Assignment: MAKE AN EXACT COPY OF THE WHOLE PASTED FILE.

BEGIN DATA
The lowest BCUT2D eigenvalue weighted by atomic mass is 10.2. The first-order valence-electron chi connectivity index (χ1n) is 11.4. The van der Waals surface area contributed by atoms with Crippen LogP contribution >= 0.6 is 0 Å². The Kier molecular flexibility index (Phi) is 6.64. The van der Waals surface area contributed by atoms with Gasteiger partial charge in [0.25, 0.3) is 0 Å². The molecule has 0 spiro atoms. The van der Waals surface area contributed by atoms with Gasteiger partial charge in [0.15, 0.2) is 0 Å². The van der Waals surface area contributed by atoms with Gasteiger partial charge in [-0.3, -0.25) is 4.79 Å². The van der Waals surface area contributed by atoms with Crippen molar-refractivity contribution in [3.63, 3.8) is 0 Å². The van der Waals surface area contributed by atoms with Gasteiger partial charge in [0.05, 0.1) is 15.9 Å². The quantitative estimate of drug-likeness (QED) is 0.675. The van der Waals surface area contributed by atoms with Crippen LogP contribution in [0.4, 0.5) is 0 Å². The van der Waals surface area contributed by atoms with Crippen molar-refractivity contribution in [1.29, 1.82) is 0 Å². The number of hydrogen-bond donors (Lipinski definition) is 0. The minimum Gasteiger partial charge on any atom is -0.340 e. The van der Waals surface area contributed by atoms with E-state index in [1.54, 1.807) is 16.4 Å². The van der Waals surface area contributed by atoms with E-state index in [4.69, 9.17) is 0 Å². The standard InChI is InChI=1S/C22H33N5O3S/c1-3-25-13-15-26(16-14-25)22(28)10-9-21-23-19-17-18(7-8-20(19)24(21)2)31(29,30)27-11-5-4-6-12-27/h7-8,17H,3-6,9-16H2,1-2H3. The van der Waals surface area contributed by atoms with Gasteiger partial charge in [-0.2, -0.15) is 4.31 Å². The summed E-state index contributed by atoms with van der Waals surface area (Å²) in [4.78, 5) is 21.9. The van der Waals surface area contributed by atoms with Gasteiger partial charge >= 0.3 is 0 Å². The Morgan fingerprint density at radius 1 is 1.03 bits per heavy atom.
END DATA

The lowest BCUT2D eigenvalue weighted by atomic mass is 10.2. The first-order valence-electron chi connectivity index (χ1n) is 11.4. The van der Waals surface area contributed by atoms with Crippen LogP contribution >= 0.6 is 0 Å². The Kier molecular flexibility index (Phi) is 6.64. The van der Waals surface area contributed by atoms with Gasteiger partial charge in [0.25, 0.3) is 0 Å². The molecule has 0 spiro atoms. The van der Waals surface area contributed by atoms with Gasteiger partial charge in [0.15, 0.2) is 0 Å². The van der Waals surface area contributed by atoms with Gasteiger partial charge in [-0.3, -0.25) is 4.79 Å². The van der Waals surface area contributed by atoms with Crippen molar-refractivity contribution in [3.63, 3.8) is 0 Å². The van der Waals surface area contributed by atoms with Gasteiger partial charge in [0.05, 0.1) is 15.9 Å². The quantitative estimate of drug-likeness (QED) is 0.675. The van der Waals surface area contributed by atoms with Crippen LogP contribution in [0.4, 0.5) is 0 Å². The van der Waals surface area contributed by atoms with Crippen molar-refractivity contribution in [1.29, 1.82) is 0 Å². The number of hydrogen-bond donors (Lipinski definition) is 0. The minimum Gasteiger partial charge on any atom is -0.340 e. The van der Waals surface area contributed by atoms with E-state index in [1.54, 1.807) is 16.4 Å². The van der Waals surface area contributed by atoms with E-state index in [4.69, 9.17) is 0 Å². The standard InChI is InChI=1S/C22H33N5O3S/c1-3-25-13-15-26(16-14-25)22(28)10-9-21-23-19-17-18(7-8-20(19)24(21)2)31(29,30)27-11-5-4-6-12-27/h7-8,17H,3-6,9-16H2,1-2H3. The van der Waals surface area contributed by atoms with Gasteiger partial charge in [-0.2, -0.15) is 4.31 Å². The summed E-state index contributed by atoms with van der Waals surface area (Å²) in [4.78, 5) is 21.9. The van der Waals surface area contributed by atoms with Gasteiger partial charge >= 0.3 is 0 Å². The Morgan fingerprint density at radius 1 is 1.03 bits per heavy atom.